What is an intermediary?
An intermediary is a company that provides a service that can only be used by a person or group that holds a certain type of account.
This service usually includes financial, legal, and accounting services.
An intermediary can help a company create, store, or receive documents, or it can help businesses create and transfer invoices.
For example, a bank can use a bank intermediary to help with financial planning.
An online lender, for example, may use an intermediary to provide loans.
An account manager, who is in charge of the financial institution’s customer account, can also set up an intermediary that helps the bank with its account creation and verification processes.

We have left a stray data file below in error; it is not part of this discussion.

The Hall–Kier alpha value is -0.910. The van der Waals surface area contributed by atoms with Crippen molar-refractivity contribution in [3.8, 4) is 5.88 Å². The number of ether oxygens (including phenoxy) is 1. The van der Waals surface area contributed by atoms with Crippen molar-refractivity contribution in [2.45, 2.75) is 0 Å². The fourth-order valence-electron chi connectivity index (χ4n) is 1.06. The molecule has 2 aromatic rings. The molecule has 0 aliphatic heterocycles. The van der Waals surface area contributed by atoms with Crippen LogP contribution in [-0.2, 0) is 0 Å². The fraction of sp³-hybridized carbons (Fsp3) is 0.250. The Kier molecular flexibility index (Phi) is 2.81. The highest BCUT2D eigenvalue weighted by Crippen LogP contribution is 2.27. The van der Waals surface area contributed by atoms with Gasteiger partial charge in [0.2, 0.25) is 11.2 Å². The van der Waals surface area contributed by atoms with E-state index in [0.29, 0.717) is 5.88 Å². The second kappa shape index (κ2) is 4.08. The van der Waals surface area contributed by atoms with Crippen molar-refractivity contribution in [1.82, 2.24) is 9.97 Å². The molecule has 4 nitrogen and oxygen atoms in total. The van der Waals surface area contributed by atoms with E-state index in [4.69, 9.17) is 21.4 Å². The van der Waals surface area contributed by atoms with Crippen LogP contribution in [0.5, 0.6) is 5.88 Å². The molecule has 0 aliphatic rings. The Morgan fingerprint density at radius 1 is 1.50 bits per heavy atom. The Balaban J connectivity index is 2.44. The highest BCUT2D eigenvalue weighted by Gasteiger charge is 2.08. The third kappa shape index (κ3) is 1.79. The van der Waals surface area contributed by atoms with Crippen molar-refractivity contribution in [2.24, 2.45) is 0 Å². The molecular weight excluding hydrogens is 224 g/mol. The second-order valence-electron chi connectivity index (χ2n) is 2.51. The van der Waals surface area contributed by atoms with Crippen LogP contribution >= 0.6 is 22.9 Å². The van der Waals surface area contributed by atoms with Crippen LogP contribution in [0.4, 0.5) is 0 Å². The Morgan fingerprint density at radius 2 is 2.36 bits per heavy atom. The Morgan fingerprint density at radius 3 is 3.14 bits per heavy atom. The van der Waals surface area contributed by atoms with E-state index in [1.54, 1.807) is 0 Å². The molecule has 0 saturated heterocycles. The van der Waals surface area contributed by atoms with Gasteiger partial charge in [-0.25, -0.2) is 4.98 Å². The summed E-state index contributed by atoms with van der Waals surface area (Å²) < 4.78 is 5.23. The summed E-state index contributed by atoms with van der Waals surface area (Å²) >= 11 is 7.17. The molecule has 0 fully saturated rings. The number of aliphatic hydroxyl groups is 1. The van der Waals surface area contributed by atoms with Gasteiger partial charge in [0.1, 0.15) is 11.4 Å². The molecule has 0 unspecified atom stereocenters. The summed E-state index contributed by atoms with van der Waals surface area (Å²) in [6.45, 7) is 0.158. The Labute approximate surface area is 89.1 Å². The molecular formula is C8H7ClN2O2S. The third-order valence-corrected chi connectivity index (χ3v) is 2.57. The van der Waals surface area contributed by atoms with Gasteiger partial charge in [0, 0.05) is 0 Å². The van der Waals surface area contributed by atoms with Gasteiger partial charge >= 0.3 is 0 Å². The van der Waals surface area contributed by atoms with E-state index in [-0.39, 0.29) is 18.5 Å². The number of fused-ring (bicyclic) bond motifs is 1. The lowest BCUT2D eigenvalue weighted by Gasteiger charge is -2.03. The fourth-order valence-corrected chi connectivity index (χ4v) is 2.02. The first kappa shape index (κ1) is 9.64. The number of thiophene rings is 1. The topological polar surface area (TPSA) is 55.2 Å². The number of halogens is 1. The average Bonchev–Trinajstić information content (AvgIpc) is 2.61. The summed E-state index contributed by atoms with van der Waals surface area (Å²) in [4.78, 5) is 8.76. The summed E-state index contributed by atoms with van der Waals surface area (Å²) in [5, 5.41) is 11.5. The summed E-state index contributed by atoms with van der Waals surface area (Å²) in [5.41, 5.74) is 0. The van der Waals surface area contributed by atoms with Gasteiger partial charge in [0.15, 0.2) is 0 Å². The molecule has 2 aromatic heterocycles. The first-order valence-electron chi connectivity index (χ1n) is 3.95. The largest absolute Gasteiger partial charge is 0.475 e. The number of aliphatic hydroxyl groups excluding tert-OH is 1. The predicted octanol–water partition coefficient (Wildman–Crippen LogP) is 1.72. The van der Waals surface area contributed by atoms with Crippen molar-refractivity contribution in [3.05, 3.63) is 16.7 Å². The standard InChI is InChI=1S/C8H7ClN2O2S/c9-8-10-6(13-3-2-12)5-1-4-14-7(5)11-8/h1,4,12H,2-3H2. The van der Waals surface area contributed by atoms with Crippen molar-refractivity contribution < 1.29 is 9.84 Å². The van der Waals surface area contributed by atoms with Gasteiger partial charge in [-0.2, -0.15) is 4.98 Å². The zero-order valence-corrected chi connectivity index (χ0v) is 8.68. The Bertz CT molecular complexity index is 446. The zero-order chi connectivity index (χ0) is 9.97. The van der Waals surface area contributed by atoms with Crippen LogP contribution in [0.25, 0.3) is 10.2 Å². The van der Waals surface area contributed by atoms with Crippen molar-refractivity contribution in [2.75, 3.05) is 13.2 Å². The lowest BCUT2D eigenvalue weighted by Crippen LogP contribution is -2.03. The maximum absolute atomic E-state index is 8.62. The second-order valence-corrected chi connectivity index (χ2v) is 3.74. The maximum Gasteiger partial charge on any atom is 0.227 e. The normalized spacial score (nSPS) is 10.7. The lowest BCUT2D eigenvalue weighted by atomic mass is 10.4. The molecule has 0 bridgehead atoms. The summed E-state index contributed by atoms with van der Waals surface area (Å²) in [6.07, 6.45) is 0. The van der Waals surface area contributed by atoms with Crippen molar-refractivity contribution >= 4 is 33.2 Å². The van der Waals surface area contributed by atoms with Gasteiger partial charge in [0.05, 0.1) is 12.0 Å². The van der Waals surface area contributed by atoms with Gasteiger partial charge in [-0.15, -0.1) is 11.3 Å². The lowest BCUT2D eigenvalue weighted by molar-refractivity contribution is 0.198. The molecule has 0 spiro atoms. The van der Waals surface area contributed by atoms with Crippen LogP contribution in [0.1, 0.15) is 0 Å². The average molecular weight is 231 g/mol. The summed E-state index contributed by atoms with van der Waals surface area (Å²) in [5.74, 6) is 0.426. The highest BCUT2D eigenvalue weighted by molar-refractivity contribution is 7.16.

An intermediary is usually owned by an intermediary, a financial institution, or an individual.
An individual or small business is often a third party to an intermediary service.
For more information, see How to find an intermediary for your business.
The types of intermediaries include credit unions, investment advisers, and investment advisory firms.
For information on whether an intermediary has a particular product, please see our list of financial products and services.